Coming to fit and sizing, the Adidas Superstars tend to fit true to size but Adidas sizing is pretty unpredictable.

I feel like these fit just like any other pair of superstars, true to size but if you have wide feet like I do, I definitely recommend going up half a size.

For example I’m a size UK 11 so I wanted to go up to a UK 11.5. Unfortunately, there were no half sizes available so I went up to a size UK 12. It fits okay but I have a bit more room in the toe box area than I’d like.

In terms of comfort, honestly it kinda feels like every other pair of Adidas Superstars but slightly more comfortable because of that well padded tongue. When it comes to cushioning, it’s a rather stiff, flat kind of feeling underfoot since there’s really not too much going on there..

But, to its credit, it is a very stable shoe and it’s pretty durable. So if you want a really stylish pair of everyday sneakers, and you’re okay with how the Superstars feel underfoot, this is a pretty solid option to check out.

Is this your SneakerMatch?

As much as I know that these are supposed to look exactly like the shoes Miles wears in the game, I have to admit, I’m kind of a little disappointed.

I just feel like there’s more they could have done, with the color blocking and the PlayStation and Spider-Man logos. They could have also, at least, made the box in the Miles Morales Black and Red colors.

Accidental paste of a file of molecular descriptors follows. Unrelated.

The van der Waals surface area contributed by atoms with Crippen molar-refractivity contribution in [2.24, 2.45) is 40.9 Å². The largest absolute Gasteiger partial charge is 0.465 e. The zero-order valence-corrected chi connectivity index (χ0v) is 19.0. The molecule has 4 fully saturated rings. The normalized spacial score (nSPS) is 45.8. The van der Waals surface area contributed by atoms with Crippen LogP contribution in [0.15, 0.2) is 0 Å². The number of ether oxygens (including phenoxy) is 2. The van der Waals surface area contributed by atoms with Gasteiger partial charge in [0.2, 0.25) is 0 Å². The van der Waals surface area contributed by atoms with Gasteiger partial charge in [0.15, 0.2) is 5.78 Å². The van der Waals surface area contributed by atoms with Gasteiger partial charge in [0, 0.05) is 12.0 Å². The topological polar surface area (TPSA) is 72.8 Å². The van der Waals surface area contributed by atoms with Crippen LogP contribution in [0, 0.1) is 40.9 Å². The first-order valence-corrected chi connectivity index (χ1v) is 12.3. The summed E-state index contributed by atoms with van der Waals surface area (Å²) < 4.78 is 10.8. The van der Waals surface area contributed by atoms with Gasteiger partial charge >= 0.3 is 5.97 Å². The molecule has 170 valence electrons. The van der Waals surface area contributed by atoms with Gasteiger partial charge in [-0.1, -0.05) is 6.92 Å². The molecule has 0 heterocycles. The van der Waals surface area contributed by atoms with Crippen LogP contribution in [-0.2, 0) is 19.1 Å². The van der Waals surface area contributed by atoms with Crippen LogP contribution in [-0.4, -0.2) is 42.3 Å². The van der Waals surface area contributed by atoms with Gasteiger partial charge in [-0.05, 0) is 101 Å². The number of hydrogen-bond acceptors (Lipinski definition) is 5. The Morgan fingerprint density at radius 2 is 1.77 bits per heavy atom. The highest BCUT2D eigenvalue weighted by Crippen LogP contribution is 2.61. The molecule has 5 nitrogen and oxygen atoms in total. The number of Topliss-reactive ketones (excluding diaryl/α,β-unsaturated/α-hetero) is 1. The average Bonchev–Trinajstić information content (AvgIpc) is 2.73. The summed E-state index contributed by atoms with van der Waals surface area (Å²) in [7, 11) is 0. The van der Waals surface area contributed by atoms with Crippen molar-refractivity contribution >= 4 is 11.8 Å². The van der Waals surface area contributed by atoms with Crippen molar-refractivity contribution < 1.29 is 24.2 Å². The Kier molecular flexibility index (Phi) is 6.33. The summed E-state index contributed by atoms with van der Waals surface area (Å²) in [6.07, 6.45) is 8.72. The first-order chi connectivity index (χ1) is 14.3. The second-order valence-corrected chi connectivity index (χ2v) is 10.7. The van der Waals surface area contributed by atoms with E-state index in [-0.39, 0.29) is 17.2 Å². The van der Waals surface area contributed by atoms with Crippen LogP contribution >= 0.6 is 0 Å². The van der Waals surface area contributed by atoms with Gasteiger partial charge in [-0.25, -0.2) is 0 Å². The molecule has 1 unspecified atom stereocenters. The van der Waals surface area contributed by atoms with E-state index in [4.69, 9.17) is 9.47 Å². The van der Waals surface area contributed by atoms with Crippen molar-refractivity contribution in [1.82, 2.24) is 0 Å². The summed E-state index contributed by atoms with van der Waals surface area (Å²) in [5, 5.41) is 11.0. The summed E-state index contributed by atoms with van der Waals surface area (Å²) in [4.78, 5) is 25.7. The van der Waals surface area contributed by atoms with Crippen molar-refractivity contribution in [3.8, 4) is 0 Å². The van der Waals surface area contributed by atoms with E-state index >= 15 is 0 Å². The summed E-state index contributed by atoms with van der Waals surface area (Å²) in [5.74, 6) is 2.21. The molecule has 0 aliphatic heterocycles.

Miles Morales Superstar

I feel like these are shoes made for kids, who would love to wear what Miles Morales is wearing in the game, which is totally okay. Granted, Miles was actually wearing mid-top Superstars in some suits, but it looks like the physical versions are only available in low-tops.

But these are not really for the same crowd of comic book nerds like me who would have copped the Jordan 1 Origin Story, which I feel was much nicer put together.

But then again, maybe this is the best that Adidas’ designers would come up with after talking to Marvel, Sony, and Insomniac Games who had to produce the same shoe in the game as well.

Miles Morales Superstar

At the end of the day, if you want to wear the same shoes as the coolest Spider-Man, here ya go. They’re comfortable, they stand out, and if you’re a Spider-Man Miles Morales fan, you’re going to love these.

Plus how cool is it to wear the same shoes as the in-game Miles, right?

SEE ALSO: Spider-Man: Miles Morales PS4 Review

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MOK & MOK Mini review: Smoking just got smoke-free!

The future of tobacco?!